The United States’ transportation sector is undergoing a major shift towards sustainable energy and electric vehicles to reduce its dependence on fossil fuels and combat climate change. Incentives have been updated to encourage domestic production of battery packs, electric motors, and EV charging stations, in addition to sales of battery electric vehicles (BEVs).
However, assessing an electric vehicle’s total carbon footprint and environmental impact against that of gasoline vehicles is crucial to understanding which vehicle design is better for the planet. While electric cars have zero tailpipe emissions, their low-carbon advantage decreases dramatically if the power plant charging the EV is not using renewable energy sources.
Manufacturing, destruction, and recycling of an electric vehicle are other important factors to evaluate an EV’s complete carbon footprint. A complete greenhouse gas emissions life cycle analysis, including CO2 emissions from lithium-ion battery production and overall vehicle manufacturing, must be done to compare electric cars and conventional vehicles.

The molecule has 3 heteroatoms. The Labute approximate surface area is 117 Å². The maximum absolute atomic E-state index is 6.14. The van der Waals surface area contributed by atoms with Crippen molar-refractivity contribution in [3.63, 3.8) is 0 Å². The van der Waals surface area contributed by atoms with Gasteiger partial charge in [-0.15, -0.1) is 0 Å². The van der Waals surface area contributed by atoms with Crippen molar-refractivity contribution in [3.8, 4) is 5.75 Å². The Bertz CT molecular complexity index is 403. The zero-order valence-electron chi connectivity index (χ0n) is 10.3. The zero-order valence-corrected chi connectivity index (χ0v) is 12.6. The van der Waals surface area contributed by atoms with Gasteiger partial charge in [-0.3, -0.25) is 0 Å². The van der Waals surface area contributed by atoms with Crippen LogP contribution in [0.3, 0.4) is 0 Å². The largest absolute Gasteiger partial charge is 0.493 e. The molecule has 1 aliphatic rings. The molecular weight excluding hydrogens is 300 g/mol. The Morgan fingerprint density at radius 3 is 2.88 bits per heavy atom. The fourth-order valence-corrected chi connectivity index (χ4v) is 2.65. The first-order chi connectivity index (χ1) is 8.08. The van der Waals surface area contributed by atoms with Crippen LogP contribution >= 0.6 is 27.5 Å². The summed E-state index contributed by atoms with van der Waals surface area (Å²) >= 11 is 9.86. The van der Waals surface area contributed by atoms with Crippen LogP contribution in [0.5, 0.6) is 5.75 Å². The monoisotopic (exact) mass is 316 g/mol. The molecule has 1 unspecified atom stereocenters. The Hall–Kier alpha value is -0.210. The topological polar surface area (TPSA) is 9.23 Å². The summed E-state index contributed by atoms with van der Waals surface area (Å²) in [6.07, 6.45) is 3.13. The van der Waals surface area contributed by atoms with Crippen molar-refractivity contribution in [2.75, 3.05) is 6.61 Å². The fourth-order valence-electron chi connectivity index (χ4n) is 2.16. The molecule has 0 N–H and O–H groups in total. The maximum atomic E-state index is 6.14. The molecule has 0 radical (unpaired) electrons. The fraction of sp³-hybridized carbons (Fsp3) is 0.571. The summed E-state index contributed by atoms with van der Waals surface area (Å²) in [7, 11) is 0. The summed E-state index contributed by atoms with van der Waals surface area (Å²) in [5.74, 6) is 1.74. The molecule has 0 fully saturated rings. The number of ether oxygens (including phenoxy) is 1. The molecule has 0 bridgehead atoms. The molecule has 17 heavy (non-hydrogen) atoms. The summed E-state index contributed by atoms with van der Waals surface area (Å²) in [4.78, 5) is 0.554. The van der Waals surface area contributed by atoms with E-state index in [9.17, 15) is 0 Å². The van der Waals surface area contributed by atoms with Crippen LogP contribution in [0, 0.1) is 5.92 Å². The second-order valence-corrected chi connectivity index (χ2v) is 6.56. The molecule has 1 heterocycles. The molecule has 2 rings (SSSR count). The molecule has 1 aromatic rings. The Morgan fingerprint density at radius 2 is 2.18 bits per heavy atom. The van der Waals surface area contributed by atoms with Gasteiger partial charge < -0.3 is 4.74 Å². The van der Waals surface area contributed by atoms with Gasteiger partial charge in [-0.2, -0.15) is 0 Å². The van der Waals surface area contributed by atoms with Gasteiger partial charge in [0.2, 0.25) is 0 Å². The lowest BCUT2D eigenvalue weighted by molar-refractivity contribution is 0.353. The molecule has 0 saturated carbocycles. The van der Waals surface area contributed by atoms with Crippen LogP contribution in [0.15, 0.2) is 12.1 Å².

While electric vehicles may not be entirely environmentally friendly, they do have advantages, especially when charged by clean energy sources. The EPA’s data confirms the high CO2 emissions from EV battery manufacturing, but shows the life cycle advantage of electric cars – IF charged by clean energy sources. Unfortunately, coal and natural gas remain the primary source of electric energy across the US, which means most EVs transfer greenhouse gas emissions to a power plant’s smokestack.
If electric vehicles are not the only option for clean transportation, buyers looking to reduce their carbon footprint should consider a plug-in hybrid electric vehicle (PHEV), such as the Kia Sorento Plug-In Hybrid and Toyota RAV4 Prime. PHEVs are eligible for the same tax credits given to EVs and offer between 25 and 50 miles of electric-only operation. Even when their electric range is fully depleted, PHEVs still deliver higher MPG ratings than traditional gasoline vehicles.
While some automakers are moving towards an all-electric fleet, PHEVs are seen as an alternative form of electrification that provides the best of both worlds – zero emissions under most driving conditions, with highly reduced emissions when operating in hybrid mode. Until the US electric grid is primarily powered by renewable energy, PHEVs can reduce both emissions and fuel costs, often at a lower price than a similarly-sized electric vehicle.
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